In his short story "The Romance of the First Radical: A Prehistoric Apologue," Lang trades his scholarly seriousness for a satirical whimsicality, mining the paleoanthropological theories of his time to form a parable of Victorian follies and oppressions. Despite its whimsical tone and contemporary focus, however, Lang's picture of prehistory also contains many references to anthropological data and mirrors the standard paleoanthropological methods of discovering "truth" about prehistoric society. This should not be surprising, considering not only the subject matter of the story but also how deeply Lang's study of anthropology influenced his world view and his habits of thought. As Percy Muir comments, Lang

was a scholar who could make a scholarly subject more palatable than caviare in general. The penalty of this, however, was that his scholarship never entirely deserted him, and even in his most popular fictional writings there is always a slight tang of midnight oil. ... Similarly, his own fairy-tales, excellent though some of them are ... are not entirely freed from the anthropological background with which Lang himself was so familiar that he hardly detected its presence, or, if he did, thought it no matter.23

Even more than his fairy tales, this "Romance" of prehistory is both a work of fiction and a replica of "straight" scientific writing which demonstrates — whether deliberately or not — how similar the two genres were at this stage of history when anthropology was yet a very young science. The narrator explains in the beginning of the story that "In the absence of history we must fall back on that branch of hypothetics which is known as prehistoric science. We must reconstruct the Romance of the First Radical from the hints supplied by geology, and by the study of contemporary savages among whom no Radical reformer has yet appeared. In the following little apologue no trait of manners is invented."24 By this, he means that whenever he describes a peculiar custom or belief held by the First Radical's tribe, he cites some instance of a modern tribe that exhibits a similar custom or belief. We can see in this the "method of anthropology" Lang describes in his Custom and Myth. To understand how the techniques of satirical fiction work in tandem with this scientific method, we will first examine each element separately, then discuss how they work together.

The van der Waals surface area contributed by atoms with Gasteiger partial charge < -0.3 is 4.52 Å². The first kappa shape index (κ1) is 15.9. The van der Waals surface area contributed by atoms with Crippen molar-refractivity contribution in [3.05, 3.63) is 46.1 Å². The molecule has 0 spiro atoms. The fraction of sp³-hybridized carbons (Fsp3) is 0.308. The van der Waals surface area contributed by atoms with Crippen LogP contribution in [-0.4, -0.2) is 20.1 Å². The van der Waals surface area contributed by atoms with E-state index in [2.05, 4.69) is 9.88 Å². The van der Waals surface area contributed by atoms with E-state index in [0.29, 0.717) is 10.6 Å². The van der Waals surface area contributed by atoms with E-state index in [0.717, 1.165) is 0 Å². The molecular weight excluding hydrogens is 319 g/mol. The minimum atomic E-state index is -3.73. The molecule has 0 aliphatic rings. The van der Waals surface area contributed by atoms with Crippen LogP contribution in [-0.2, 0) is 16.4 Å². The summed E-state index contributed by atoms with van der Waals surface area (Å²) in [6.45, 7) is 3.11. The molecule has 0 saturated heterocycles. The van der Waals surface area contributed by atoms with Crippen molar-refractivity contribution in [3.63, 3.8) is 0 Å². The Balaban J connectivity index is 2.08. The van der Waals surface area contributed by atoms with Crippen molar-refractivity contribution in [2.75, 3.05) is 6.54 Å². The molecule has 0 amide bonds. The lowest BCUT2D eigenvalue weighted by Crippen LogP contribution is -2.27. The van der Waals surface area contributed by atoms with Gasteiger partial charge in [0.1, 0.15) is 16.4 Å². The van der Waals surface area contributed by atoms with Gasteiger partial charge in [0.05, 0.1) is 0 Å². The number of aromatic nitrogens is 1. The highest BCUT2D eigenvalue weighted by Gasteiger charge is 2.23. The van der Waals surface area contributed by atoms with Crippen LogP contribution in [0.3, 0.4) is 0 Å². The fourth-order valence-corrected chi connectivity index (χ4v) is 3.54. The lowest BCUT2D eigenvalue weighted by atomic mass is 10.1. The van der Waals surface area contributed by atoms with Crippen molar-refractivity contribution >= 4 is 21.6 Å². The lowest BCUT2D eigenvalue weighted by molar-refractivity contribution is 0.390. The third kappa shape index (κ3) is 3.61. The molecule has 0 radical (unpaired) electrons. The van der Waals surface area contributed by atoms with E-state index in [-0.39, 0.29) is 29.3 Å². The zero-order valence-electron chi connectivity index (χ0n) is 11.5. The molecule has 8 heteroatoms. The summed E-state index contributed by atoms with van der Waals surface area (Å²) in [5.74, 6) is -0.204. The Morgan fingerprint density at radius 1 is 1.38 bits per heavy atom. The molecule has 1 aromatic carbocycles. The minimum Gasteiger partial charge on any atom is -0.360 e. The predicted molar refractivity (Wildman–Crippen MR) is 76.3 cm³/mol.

Lang's principal purpose in this story is clearly satire. Its title points to its political emphasis on the role of the Radical, and its subtitle, "A Prehistoric Apologue," identifies it as a moral parable. He holds up a prehistoric mirror to reflect ridicule back on certain hegemonic institutions that make dishonest claims to absolute authority in defining both "God's Will" and the nature of reality: the Church and the medical establishment. By pointing out the absurdity and cruelty of their prehistoric antecedents, the story criticizes restrictive marriage laws, irrational and oppressive funeral rites, Sabbath laws, the violence inherent in the English schoolboy's public school experience, and — most especially — the demonizing and persecution of the freethinkers who call such follies and oppressions into question. Even more important than the criticism of particular institutions, though, is Lang's criticism of tendencies of human nature responsible for them. The prehistoric setting allows Lang to depict the foolish beliefs, restrictive mores, and political injustices as relics of our most primitive human ancestors, who exhibit habits of thought which we can only hope to evolve beyond: specifically, the naive or lazy credulity of the masses, the inherent conservatism of the unreflective, the inability of most people to evaluate independently the ethical soundness of their society's codes of conduct. With a touch of the "cultural relativity" that the comparative study of societies often brings to the anthropologist (even in the predominantly ethnocentric Victorian era), Lang is able to view the mores of his own society with a certain detachment, with a rationalist's eye, and he encourages his readers to question whether the pieties and traditions they respect might be just as absurd and destructive to human development as the superstitions and bizarre customs of our "savage" prehistoric ancestors.